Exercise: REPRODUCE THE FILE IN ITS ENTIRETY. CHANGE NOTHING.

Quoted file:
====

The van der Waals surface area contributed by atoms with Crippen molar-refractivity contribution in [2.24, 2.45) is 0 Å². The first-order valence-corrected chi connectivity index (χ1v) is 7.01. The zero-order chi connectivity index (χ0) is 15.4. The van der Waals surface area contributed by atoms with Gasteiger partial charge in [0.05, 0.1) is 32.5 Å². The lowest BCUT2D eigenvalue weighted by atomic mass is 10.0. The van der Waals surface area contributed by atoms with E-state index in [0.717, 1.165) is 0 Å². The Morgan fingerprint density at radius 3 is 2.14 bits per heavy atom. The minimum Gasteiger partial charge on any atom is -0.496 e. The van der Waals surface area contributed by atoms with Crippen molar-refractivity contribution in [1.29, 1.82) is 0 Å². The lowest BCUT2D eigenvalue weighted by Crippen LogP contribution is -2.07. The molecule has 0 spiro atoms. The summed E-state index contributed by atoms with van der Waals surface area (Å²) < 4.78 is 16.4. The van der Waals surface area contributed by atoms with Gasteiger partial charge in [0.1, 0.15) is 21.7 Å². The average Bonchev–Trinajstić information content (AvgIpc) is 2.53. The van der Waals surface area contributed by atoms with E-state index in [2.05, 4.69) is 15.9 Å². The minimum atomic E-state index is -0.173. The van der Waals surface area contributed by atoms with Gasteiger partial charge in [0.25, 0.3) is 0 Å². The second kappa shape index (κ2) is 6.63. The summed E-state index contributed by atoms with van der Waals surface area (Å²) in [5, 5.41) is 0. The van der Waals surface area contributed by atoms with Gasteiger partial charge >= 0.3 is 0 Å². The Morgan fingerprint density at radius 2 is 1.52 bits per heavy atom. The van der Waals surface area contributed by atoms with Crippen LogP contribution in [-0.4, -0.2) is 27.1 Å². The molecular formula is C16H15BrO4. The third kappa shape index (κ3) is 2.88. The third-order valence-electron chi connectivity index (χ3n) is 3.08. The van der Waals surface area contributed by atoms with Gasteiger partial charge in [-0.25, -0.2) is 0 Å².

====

The van der Waals surface area contributed by atoms with Crippen molar-refractivity contribution in [2.24, 2.45) is 0 Å². The first-order valence-corrected chi connectivity index (χ1v) is 7.01. The zero-order chi connectivity index (χ0) is 15.4. The van der Waals surface area contributed by atoms with Gasteiger partial charge in [0.05, 0.1) is 32.5 Å². The lowest BCUT2D eigenvalue weighted by atomic mass is 10.0. The van der Waals surface area contributed by atoms with E-state index in [0.717, 1.165) is 0 Å². The Morgan fingerprint density at radius 3 is 2.14 bits per heavy atom. The minimum Gasteiger partial charge on any atom is -0.496 e. The van der Waals surface area contributed by atoms with Crippen molar-refractivity contribution in [1.29, 1.82) is 0 Å². The lowest BCUT2D eigenvalue weighted by Crippen LogP contribution is -2.07. The molecule has 0 spiro atoms. The summed E-state index contributed by atoms with van der Waals surface area (Å²) < 4.78 is 16.4. The van der Waals surface area contributed by atoms with Gasteiger partial charge in [0.1, 0.15) is 21.7 Å². The average Bonchev–Trinajstić information content (AvgIpc) is 2.53. The van der Waals surface area contributed by atoms with E-state index in [2.05, 4.69) is 15.9 Å². The minimum atomic E-state index is -0.173. The van der Waals surface area contributed by atoms with Gasteiger partial charge in [0.25, 0.3) is 0 Å². The second kappa shape index (κ2) is 6.63. The summed E-state index contributed by atoms with van der Waals surface area (Å²) in [5, 5.41) is 0. The van der Waals surface area contributed by atoms with Gasteiger partial charge >= 0.3 is 0 Å². The Morgan fingerprint density at radius 2 is 1.52 bits per heavy atom. The van der Waals surface area contributed by atoms with Crippen LogP contribution in [-0.4, -0.2) is 27.1 Å². The molecular formula is C16H15BrO4. The third kappa shape index (κ3) is 2.88. The third-order valence-electron chi connectivity index (χ3n) is 3.08. The van der Waals surface area contributed by atoms with Gasteiger partial charge in [-0.25, -0.2) is 0 Å².